Title page of book by Gorky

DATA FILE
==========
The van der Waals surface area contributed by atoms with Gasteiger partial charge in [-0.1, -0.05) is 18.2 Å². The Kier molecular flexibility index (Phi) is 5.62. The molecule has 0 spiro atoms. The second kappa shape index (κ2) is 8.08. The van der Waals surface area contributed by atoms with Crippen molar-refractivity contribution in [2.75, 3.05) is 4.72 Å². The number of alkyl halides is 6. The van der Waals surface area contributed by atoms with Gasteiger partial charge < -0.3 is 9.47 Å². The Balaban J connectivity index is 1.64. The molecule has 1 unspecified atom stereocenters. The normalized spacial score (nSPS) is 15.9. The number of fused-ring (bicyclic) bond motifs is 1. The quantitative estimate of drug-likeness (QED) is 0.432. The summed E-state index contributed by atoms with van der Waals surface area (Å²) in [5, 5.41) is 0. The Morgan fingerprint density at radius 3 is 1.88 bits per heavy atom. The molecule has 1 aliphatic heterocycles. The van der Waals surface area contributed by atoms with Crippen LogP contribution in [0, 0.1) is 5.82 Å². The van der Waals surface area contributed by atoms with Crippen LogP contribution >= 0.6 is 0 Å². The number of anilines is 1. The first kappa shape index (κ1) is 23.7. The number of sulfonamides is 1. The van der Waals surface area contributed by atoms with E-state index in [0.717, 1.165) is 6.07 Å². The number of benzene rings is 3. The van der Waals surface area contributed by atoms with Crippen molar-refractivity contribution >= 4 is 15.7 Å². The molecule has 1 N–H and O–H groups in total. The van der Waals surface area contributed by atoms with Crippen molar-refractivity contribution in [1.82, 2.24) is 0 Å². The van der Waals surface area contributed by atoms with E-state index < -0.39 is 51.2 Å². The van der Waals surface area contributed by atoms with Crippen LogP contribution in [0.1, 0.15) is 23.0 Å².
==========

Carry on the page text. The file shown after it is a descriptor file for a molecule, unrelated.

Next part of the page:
This is the title sheet from a book by Gorky from the library in the camp in Nyrob settlement, Perm region. I read aloud from it to the prisoners in 1952. They wrote it off from the library assets in the same year and I was allowed to take it. There is a stamp of the cultural and political department on it. I've kept it since then. In 1951 I was arrested and kept in the cell with criminals in Nikolaev prison. In February 1951 they read my sentence that had been received from Moscow: 'For the unauthorized escape from her settlement location Dener Esfir Borisovna is sentenced to three years of imprisonment in work camps and further return to the location of settlement for an indefinite term'. I was sent to the transition prison in Nyrob settlement in Perm region and then to Shunia camp. I was kept in the barrack for criminals. This was terrible! Hey smoked makhorka tobacco and cursed terribly. They made lesbian love behind a sheet curtain, smoked hashish delivered from Central Asia. What was I to do?! Fortunately, there was a cultural/political unit where I could borrow books to read. I went there: there were bookshelves with books on them. I read in the evenings: there was a table and a lamp on it in the center of the barrack. I met political prisoners from another barrack. I was lucky to meet Nathalia Ilinichna Sats. We spent a few months together. She asked me whether I could sing. Hearing my answer was 'no' she asked me to recite something: 'You have a talent. I will work with you'. She taught me about stresses and pauses and about the vocal organ. After those classes she told me that I could perform on any stage. 'Why would I need to do this?' Her answer was: 'To make them loyal you will recite poems or tell them stories in the evening. Of course, you won't recite from Anna Karenina or War and Peace'. My fellow inmates called me 'friersha' - small fish - plus, I was a Jew. There was no anti-Semitism, but staying together in confined space provokes to entertain oneselve or tease somebody. My nationality was as vulnerable as somebody's big weight, for example. So I recited poems or told them stories in the evening. The senior inmate, Zoya, ordered, 'Silence! Keep so quiet that we can even hear a fly buzzing by!' They teased me a little, but they listened to me.